We all need a sage, a mentor, a muse to help guide us down the road. Sadly, we could also use some advice on choosing that wise man or woman, and it’s all too easy to listen to the wrong person. I choose to be guided by the precepts of Master Lao, but I understand that he too can be contradictory. For example, I offer the quote above, but he has also said:

The sage does not hoard. The more he helps others, the more he benefits himself, The more he gives to others, the more he gets himself. The Way of Heaven does one good but never does one harm. The Way of the sage is to act but not to compete.

…which, you could argue, is perhaps what Camping thought he was doing. Nevertheless, two opposing koans on the same subject, allowing me to put my own perspective onto a text. Which is exactly what Camping did.

Any reading of a text is subject to the reader’s interpretations and bias. As a writer, I understand that clearly. As does Master Lao, who says:

The words of truth are always paradoxical.

…which is just so incredibly helpful.

It’s very likely that Camping will regroup, rejig his numbers and come up with a new date for the heavens to fall. This is the fifth time he’s done this, and as long as his followers give him money, he will continue to do so. This saddens me, but it’s their choice, and there is nothing I can do to change their minds. I simply hope that at least some of them will wake up in every sense of the phrase today, and take joy and comfort in the precious gift that is the first day of the rest of their lives.

The Sunday Lao Tzu: Change

Life is a series of natural and spontaneous changes. Don’t resist them – that only creates sorrow. Let reality be reality. Let things flow naturally forward in whatever way they like.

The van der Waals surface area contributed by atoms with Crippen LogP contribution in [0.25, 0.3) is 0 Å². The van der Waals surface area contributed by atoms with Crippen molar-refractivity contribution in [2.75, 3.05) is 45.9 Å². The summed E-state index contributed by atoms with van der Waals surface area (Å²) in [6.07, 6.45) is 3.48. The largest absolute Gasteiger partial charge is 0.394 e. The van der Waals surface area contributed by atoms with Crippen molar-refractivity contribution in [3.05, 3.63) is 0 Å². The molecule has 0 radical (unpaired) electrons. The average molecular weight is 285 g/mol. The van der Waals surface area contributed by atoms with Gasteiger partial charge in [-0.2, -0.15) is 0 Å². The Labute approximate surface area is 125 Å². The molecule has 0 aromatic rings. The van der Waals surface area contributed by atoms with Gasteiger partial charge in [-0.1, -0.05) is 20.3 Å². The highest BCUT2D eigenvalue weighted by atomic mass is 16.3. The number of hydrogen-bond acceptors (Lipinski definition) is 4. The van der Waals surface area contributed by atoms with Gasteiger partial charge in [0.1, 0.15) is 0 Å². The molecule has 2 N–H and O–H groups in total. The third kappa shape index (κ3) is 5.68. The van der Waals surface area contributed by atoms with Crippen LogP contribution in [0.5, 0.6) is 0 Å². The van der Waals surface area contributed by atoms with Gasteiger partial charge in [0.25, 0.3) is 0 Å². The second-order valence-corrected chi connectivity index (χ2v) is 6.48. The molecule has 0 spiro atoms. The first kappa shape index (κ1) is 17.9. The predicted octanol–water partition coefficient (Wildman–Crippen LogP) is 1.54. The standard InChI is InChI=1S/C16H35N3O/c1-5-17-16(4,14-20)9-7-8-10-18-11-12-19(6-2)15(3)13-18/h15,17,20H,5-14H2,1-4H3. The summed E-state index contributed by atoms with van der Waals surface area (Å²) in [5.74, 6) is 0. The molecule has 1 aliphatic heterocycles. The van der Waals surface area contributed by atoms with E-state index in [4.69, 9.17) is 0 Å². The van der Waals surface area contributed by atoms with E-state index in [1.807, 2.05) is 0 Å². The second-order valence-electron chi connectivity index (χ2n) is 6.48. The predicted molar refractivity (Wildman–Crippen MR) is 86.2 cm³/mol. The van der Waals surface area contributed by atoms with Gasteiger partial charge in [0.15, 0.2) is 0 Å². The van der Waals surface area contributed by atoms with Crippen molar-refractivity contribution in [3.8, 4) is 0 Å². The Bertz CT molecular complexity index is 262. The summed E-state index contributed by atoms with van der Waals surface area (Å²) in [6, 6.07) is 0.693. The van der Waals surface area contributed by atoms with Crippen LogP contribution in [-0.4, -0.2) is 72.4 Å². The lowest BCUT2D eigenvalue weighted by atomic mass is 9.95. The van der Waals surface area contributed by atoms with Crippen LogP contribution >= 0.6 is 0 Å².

It’s been a tough week for TLC and I. We’ve had to deal with change and loss. it would be very easy to crawl under the duvet and not come out for a while. Our world has been canted away from the usual even keel, and it’s taken a while for things to settle.

Change is the only thing we can reliably expect to happen, and yet we are rarely prepared for it. It would be wonderful to accept it and flow on through, but this is the point where I dare to disagree with master Lao, and instead turn to the wisdom of Steve Earle. He defines transcendence as “the art of going through things. Like a divorce. Like a plate glass window.”

Life can sometimes have harsh lessons for us, but lessons they are, and we would be poor students not to pay attention. Even the tough times have their worth, although it often takes the gift of hindsight to figure it out.

The Sunday Lao Tzu: Worship

I do not concern myself with gods and spirits either good or evil nor do I serve any.

For a large proportion of the world’s population, today is a day of special significance, of worship and celebration. For many, it’s an excuse to eat chocolate. For everyone else, it’s just another day. I, like master Lao, choose not to ally myself to any deity or higher ruling power (prayers to the Gods of the London Orbital for safe passage not withstanding). This makes me no more or less right than those of you who will be in church today, or facing east, or lighting insence.

Faith is an essential part of the lives of hundreds of millions of people across the planet, and it would be churlish of me to sneer at them for their beliefs. If worship gives your life structure, a sense of significance and meaning, then so be it. Religion can give explanation, community, and comfort. I fully understand that. All I would ask is that you treat my worldset with the same respect. It’s an unfortunate fact that the simple inability of one religious group to respect the bounds and traditions of another has caused more strife and bloodshed then any other factor in the history of conflict on our angry little planet. That should not be the case.